Rana: That will take com­mit­ment and a lot of work. Learn­ing about the Nak­ba is not only a mat­ter of learn­ing facts, although hav­ing this knowl­edge is of great impor­tance. It is essen­tial to com­pre­hend the mean­ing of these facts to cul­ti­vate sym­pa­thy and com­pas­sion. Israelis should learn about the trau­mat­ic event of the Nak­ba and acknowl­edge it as a his­tor­i­cal real­i­ty. It is nec­es­sary for Israel to rec­og­nize the eth­nic cleans­ing that was (and still is) com­mit­ted, it is the only way that we will over­come it. Edu­cat­ing Israelis about the Nak­ba is still rel­e­vant today as ten­sions con­tin­ue to esca­late. Last year, Israel was car­ry­ing out the most bru­tal dis­place­ment oper­a­tions in Sheikh Jar­rah neigh­bor­hood in East Jerusalem, while the inter­na­tion­al com­mu­ni­ty was not only wit­ness­ing and ignor­ing but allow­ing Israel to con­tin­ue its human rights vio­la­tions and inter­na­tion­al crimes against the Pales­tin­ian peo­ple. This year, the com­mu­ni­ties of Masafer Yat­ta, an area in the South Hebron Hills of the West Bank, are also fac­ing the threat of expulsion.

Yonatan: If we are to make peace between Israelis and Pales­tini­ans, we must be able to under­stand where the oth­er is com­ing from. We don’t need to accept or agree with the oth­ers’ nar­ra­tive, but we need to rec­og­nize that it exists. One side’s ter­ror­ists are the oth­er side’s free­dom fight­ers. One side’s occu­pa­tion forces are the oth­er side’s defense forces. One side’s Inde­pen­dence Day is the oth­er side’s Nak­ba. Both sides have their dig­ni­ty and their deter­mi­na­tion, and no side will be defeat­ed into sub­mis­sion. At the same time, we must also rec­og­nize the facts on the ground, the apartheid and oppres­sion are very real, and can­not be end­ed until we have a seri­ous reck­on­ing with both his­to­ry and the cur­rent real­i­ty. Israelis are par­tic­i­pat­ing in the Nak­ba cer­e­mo­ny because we want to learn, we want to under­stand, we want to reck­on, we want to end the blood­shed and live here togeth­er with equal­i­ty and peace.

Rana: Learn­ing each other’s nar­ra­tives is why Israelis par­tic­i­pate in the Nak­ba cer­e­mo­ny, and also why Pales­tini­ans par­tic­i­pate in the joint Israeli-Pales­tin­ian Yom Hazikaron Memo­r­i­al Cer­e­mo­ny. You can’t tru­ly con­nect with some­one with­out shar­ing things about your­self. Pales­tini­ans par­tic­i­pate at the joint Memo­r­i­al Cer­e­mo­ny because we want to con­nect with the “oth­er” on a human lev­el. We want to pre­vent fur­ther pain, grief and loss. It is through this approach that Pales­tini­ans and Israelis real­ize war is not a decree of des­tiny but a polit­i­cal choice.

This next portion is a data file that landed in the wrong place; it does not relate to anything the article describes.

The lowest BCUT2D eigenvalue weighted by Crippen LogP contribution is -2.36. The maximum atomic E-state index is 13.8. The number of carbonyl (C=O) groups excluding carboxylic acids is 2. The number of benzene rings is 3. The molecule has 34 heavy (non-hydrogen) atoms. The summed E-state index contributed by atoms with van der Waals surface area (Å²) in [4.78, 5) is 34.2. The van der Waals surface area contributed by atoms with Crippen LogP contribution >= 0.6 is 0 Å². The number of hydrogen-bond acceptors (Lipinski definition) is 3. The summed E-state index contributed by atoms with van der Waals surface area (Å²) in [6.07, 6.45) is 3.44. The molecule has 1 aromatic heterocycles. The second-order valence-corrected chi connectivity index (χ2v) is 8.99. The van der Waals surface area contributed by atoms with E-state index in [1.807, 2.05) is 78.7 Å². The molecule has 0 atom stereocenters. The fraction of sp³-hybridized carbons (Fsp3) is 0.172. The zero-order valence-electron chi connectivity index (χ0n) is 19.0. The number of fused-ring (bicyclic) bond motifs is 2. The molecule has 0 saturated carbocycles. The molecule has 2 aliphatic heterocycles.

And that’s what we hope to achieve with the Nak­ba Remem­brance Cer­e­mo­ny. It builds empa­thy and aware­ness of the suf­fer­ing caused by the events of 1948 and the cre­ation of the State of Israel — pain that con­tin­ues to this day. A peace­ful future can only be built when togeth­er, we hon­or and acknowl­edge the pain of the past and its influ­ence on the present.


The Nak­ba Remem­brance Cer­e­mo­ny will take Place on Sun­day, May 15th, at 7 PM in Pales­tine and Israel. You can par­tic­i­pate here.


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Rana Salman is the Palestinian CEO and co-Executive Director of Combatants for Peace. Before she joined CFP, Rana co-founded and served as the director of project management for Peace By Piece Tours, a travel company that offers educational and political tours in Israel and Palestine. In that capacity, she spent much of the last 10 years leading international groups on alternative tours and fact-finding missions in the region. Rana has also been a freelance translator and writer. She was born in Jerusalem but now lives in Bethlehem with her family. She earned a Bachelor’s degree in English Language and Literature and also has a diploma in tour guiding.  

Yonatan Gher is the Israeli CEO and co-Executive Director of Combatants for Peace. He has previously been the Executive Director of Amnesty International-Israel, Greenpeace Mediterranean, and the Jerusalem Open House for Pride and Tolerance, and Communications Director for the Masorti (Conservative) Movement in Israel. Born in New York, Yonatan grew up in Jerusalem, and now lives in Jaffa with his husband and two sons.